Health Care for Older Americans Falls Short in Survey

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A new survey of older adults in 11 industrialized countries finds that the Americans “are sicker than their counterparts abroad” and more likely to report problems paying their medical bills and accessing needed health care.

Results of the Commonwealth Fund survey were reported in Health Affairs and by the organization itself. The other countries surveyed: Australia, Canada, France, Germany, the Netherlands, New Zealand, Norway, Switzerland, Sweden and the United Kingdom. Respondents were 65 and older.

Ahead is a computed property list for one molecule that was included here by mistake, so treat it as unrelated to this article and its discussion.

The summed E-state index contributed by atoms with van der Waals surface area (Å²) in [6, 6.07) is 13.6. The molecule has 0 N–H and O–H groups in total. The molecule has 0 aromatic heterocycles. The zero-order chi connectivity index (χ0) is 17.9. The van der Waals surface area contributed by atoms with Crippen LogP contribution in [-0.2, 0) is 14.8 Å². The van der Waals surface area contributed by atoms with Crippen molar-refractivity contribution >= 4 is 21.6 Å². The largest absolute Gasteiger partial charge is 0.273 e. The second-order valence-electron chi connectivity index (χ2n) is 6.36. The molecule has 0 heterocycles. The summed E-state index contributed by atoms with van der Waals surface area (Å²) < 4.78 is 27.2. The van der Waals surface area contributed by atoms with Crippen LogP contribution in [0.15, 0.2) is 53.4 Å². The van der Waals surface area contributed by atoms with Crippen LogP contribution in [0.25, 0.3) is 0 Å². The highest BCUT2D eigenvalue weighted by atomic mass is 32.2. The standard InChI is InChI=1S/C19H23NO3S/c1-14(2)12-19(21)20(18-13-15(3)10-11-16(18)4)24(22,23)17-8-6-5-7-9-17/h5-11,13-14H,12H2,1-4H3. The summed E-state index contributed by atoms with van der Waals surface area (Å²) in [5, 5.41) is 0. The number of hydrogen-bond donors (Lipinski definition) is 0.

“The United States stands out for having the highest rate of chronic health conditions, such as diabetes and heart disease . . .” the Commonwealth Fund said. “Despite having Medicare coverage, U.S. adults age 65 or older were the most likely to report that cost posed a barrier to care.”

The other countries had some problems as well. Except in France, for example, at least a fifth of the respondents reported receiving uncoordinated care.

The U.S. did better in some areas such as discussing health-promoting behaviors with a clinician and planning end-of-life care. But the survey is a reminder of the importance of continuing efforts to improve both the quality and affordability of the U.S. health care system.

External links:
International Survey on Health Care for People Age 65 and Older (Commonwealth Fund)

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